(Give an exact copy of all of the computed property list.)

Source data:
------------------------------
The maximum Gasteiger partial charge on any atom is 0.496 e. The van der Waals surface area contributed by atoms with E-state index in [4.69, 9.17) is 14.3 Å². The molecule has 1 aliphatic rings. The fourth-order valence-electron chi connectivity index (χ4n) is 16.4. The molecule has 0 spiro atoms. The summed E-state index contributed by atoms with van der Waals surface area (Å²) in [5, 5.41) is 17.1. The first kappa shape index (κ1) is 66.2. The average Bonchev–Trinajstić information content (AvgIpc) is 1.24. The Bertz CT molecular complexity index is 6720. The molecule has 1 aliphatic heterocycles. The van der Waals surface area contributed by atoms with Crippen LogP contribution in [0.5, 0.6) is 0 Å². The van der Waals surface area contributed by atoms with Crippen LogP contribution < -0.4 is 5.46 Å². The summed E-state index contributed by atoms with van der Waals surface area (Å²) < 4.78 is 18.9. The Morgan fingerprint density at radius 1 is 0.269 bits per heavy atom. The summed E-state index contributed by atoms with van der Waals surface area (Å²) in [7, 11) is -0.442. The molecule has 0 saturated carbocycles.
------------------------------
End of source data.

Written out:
The maximum Gasteiger partial charge on any atom is 0.496 e. The van der Waals surface area contributed by atoms with E-state index in [4.69, 9.17) is 14.3 Å². The molecule has 1 aliphatic rings. The fourth-order valence-electron chi connectivity index (χ4n) is 16.4. The molecule has 0 spiro atoms. The summed E-state index contributed by atoms with van der Waals surface area (Å²) in [5, 5.41) is 17.1. The first kappa shape index (κ1) is 66.2. The average Bonchev–Trinajstić information content (AvgIpc) is 1.24. The Bertz CT molecular complexity index is 6720. The molecule has 1 aliphatic heterocycles. The van der Waals surface area contributed by atoms with Crippen LogP contribution in [0.5, 0.6) is 0 Å². The van der Waals surface area contributed by atoms with Crippen LogP contribution < -0.4 is 5.46 Å². The summed E-state index contributed by atoms with van der Waals surface area (Å²) < 4.78 is 18.9. The Morgan fingerprint density at radius 1 is 0.269 bits per heavy atom. The summed E-state index contributed by atoms with van der Waals surface area (Å²) in [7, 11) is -0.442. The molecule has 0 saturated carbocycles.